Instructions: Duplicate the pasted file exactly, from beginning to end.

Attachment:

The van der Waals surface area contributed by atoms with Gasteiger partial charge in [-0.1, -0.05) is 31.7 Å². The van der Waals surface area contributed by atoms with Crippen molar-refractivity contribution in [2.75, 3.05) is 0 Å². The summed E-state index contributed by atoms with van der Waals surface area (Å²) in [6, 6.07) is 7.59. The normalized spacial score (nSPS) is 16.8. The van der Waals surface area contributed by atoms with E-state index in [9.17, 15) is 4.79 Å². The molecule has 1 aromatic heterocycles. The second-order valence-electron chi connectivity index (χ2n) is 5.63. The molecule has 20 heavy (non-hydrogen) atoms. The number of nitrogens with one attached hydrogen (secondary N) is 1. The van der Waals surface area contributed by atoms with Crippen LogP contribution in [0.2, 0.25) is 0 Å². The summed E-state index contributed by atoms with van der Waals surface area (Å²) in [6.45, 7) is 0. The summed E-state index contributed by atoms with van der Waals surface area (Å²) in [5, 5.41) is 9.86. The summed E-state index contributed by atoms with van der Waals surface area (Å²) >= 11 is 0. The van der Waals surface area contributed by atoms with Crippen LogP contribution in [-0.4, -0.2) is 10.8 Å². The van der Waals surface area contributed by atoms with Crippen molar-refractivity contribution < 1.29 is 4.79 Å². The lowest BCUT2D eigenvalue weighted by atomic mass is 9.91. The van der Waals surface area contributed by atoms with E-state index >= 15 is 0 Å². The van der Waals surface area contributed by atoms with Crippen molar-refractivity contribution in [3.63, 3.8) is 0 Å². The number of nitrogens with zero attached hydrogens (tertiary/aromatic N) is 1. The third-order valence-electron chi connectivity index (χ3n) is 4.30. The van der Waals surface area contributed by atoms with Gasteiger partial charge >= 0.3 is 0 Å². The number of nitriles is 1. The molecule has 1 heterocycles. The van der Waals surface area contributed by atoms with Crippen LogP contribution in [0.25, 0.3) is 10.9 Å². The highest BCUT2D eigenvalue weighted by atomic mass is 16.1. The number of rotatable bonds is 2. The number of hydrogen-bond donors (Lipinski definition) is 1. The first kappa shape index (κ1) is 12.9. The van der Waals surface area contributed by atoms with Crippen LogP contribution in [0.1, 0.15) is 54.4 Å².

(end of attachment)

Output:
The van der Waals surface area contributed by atoms with Gasteiger partial charge in [-0.1, -0.05) is 31.7 Å². The van der Waals surface area contributed by atoms with Crippen molar-refractivity contribution in [2.75, 3.05) is 0 Å². The summed E-state index contributed by atoms with van der Waals surface area (Å²) in [6, 6.07) is 7.59. The normalized spacial score (nSPS) is 16.8. The van der Waals surface area contributed by atoms with E-state index in [9.17, 15) is 4.79 Å². The molecule has 1 aromatic heterocycles. The second-order valence-electron chi connectivity index (χ2n) is 5.63. The molecule has 20 heavy (non-hydrogen) atoms. The number of nitrogens with one attached hydrogen (secondary N) is 1. The van der Waals surface area contributed by atoms with Crippen LogP contribution in [0.2, 0.25) is 0 Å². The summed E-state index contributed by atoms with van der Waals surface area (Å²) in [6.45, 7) is 0. The summed E-state index contributed by atoms with van der Waals surface area (Å²) in [5, 5.41) is 9.86. The summed E-state index contributed by atoms with van der Waals surface area (Å²) >= 11 is 0. The van der Waals surface area contributed by atoms with Crippen LogP contribution in [-0.4, -0.2) is 10.8 Å². The van der Waals surface area contributed by atoms with Crippen molar-refractivity contribution < 1.29 is 4.79 Å². The lowest BCUT2D eigenvalue weighted by atomic mass is 9.91. The van der Waals surface area contributed by atoms with E-state index >= 15 is 0 Å². The van der Waals surface area contributed by atoms with Crippen molar-refractivity contribution in [3.63, 3.8) is 0 Å². The number of nitrogens with zero attached hydrogens (tertiary/aromatic N) is 1. The third-order valence-electron chi connectivity index (χ3n) is 4.30. The van der Waals surface area contributed by atoms with Gasteiger partial charge >= 0.3 is 0 Å². The number of nitriles is 1. The molecule has 1 heterocycles. The van der Waals surface area contributed by atoms with Crippen LogP contribution in [0.25, 0.3) is 10.9 Å². The highest BCUT2D eigenvalue weighted by atomic mass is 16.1. The number of rotatable bonds is 2. The number of hydrogen-bond donors (Lipinski definition) is 1. The first kappa shape index (κ1) is 12.9. The van der Waals surface area contributed by atoms with Crippen LogP contribution in [0.1, 0.15) is 54.4 Å².